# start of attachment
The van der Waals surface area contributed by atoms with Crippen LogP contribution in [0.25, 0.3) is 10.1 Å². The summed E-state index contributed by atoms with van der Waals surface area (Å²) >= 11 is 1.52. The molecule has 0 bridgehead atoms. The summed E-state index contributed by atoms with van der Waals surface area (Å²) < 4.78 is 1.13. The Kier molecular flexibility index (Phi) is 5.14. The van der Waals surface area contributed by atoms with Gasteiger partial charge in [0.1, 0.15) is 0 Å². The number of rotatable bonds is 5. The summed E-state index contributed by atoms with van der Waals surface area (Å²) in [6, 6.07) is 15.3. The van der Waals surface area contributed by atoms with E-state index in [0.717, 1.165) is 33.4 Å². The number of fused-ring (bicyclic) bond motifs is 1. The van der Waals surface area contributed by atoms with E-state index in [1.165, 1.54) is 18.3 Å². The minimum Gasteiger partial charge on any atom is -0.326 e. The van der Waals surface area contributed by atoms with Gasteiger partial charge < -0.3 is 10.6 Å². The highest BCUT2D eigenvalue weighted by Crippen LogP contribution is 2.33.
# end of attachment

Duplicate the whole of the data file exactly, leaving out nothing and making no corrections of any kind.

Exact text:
The van der Waals surface area contributed by atoms with Crippen LogP contribution in [0.25, 0.3) is 10.1 Å². The summed E-state index contributed by atoms with van der Waals surface area (Å²) >= 11 is 1.52. The molecule has 0 bridgehead atoms. The summed E-state index contributed by atoms with van der Waals surface area (Å²) < 4.78 is 1.13. The Kier molecular flexibility index (Phi) is 5.14. The van der Waals surface area contributed by atoms with Gasteiger partial charge in [0.1, 0.15) is 0 Å². The number of rotatable bonds is 5. The summed E-state index contributed by atoms with van der Waals surface area (Å²) in [6, 6.07) is 15.3. The van der Waals surface area contributed by atoms with E-state index in [0.717, 1.165) is 33.4 Å². The number of fused-ring (bicyclic) bond motifs is 1. The van der Waals surface area contributed by atoms with E-state index in [1.165, 1.54) is 18.3 Å². The minimum Gasteiger partial charge on any atom is -0.326 e. The van der Waals surface area contributed by atoms with Gasteiger partial charge < -0.3 is 10.6 Å². The highest BCUT2D eigenvalue weighted by Crippen LogP contribution is 2.33.